There is currently no “cure” for narcolepsy, but symptoms can be significantly reduced with the right treatment.

There are currently a few different types of treatment available to narcoleptics, including both medications and lifestyle changes. Many find a combination of these methods to be the most beneficial.

Medication*

The medications taken for narcolepsy comprise of three main groups: stimulants, anticataplectic compounds and hypnotic compounds.

Some use a combination of these to treat different symptoms.

It is important to note that medications will work differently for each individual and it is crucial that you work with your doctor to find the right combination of medication for you.

*This medication list is not intended to replace valuable medical advice and guidance by a sleep disorder specialist or/and a neurologist. It is not an all-inclusive list. Main source: med.stanford.edu/psychiatry/narcolepsy/medications

 

Stimulants

  • Dextroamphetamine (amphetamine, Dexedrine, Adderall), methylphenidate (Ritalin), modafinil (Provigil), armodafinil (Nuvigil)
  • Medications used to combat EDS
  • Keep you awake for a few hours at a time
  • Common side effects: dry mouth, teeth grinding, headaches, anxiety, high-blood pressure

 

Anti-cataplectic Compounds

  • Fluoxetine (Prozac), venlafaxine (Effexor), duloxetine (Cymbalta), atomoxetine (Stattera), protriptyline (Vivactil), inipramine (Tofranil), desipramine (Norpramin), clomipramine (Anafranil)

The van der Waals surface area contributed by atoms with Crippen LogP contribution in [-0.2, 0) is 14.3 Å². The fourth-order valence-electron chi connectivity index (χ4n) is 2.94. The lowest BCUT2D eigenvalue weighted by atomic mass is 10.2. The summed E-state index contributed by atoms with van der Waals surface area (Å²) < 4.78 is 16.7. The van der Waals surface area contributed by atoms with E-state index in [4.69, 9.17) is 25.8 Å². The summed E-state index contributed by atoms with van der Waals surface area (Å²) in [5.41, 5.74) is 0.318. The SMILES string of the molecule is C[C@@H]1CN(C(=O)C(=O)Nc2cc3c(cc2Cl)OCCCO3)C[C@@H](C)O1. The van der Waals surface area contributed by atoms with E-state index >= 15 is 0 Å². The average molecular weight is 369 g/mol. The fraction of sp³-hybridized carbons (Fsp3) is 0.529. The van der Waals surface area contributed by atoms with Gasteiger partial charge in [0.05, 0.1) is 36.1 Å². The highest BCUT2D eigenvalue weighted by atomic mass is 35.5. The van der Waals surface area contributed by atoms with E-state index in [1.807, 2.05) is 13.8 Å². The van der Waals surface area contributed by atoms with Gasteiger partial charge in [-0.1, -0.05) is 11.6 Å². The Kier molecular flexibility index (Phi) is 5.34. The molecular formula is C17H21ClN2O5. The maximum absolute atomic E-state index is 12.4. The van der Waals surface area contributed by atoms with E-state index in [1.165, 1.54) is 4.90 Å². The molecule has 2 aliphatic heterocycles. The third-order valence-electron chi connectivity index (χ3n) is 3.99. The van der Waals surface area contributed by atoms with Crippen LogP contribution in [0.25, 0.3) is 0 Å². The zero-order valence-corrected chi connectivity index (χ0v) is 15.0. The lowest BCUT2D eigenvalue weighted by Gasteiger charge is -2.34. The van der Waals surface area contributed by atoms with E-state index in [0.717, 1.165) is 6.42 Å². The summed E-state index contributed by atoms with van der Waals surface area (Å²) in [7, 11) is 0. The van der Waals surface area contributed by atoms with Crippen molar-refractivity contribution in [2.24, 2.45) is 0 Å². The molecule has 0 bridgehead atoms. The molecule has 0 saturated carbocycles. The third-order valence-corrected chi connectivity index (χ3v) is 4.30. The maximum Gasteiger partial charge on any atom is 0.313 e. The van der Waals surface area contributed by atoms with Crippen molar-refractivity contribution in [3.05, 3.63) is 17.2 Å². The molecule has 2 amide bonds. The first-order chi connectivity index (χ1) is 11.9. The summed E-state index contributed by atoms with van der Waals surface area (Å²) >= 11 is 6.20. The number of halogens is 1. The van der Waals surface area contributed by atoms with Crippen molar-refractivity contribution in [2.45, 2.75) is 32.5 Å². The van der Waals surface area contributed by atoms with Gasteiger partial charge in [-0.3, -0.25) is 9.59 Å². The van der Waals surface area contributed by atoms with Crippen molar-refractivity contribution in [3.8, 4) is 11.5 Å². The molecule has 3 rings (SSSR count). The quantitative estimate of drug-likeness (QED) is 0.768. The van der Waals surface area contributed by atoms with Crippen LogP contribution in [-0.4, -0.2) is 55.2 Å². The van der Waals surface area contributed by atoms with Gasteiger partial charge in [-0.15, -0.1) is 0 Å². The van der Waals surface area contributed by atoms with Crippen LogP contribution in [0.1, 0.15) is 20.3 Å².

• Typically “anti-depressant” medications used in narcolepsy patients to help combat cataplexy
  • Common side effects: dry mouth, nausea, weight gain, anxiety or depression, headaches, sexual dysfunction, generally “flat” feeling

 

Hypnotic compounds

  • Sodium oxybate (Xyrem, GHB), hypnotic benzodiazepines (including estazolam, flurazepam, temazepam and triazolam)
  • Xyrem is used to promote deep sleep in narcoleptic patients, with potential to reduce all symptoms including cataplexy
  • Benzodiazepines are used more as a sleep aid than an overall treatment
  • Common side effects: nausea, dizziness, numbness, headaches, “drunken” feeling (before falling asleep), mood issues

 

Lifestyle changes

Most of the lifestyle changes that will help in the treatment of narcolepsy involve having good sleep hygiene. This involves helping the brain distinguish the correct times for “wake” and “sleep”.

Ways of doing this include setting regular bed times, using your bed for sleep only, getting a good amount of sunlight during the day, scheduling naps, and not eating, exercising or using electronic devices for a couple of hours before going to bed.

Other than sleep hygiene, the most important thing that can help with your condition is keeping your body working the best it can. It sounds obvious, but eating a healthy diet and getting regular exercise both play a large role in the day-to-day functioning of your body. When your body works well, it has a better chance of sleeping well.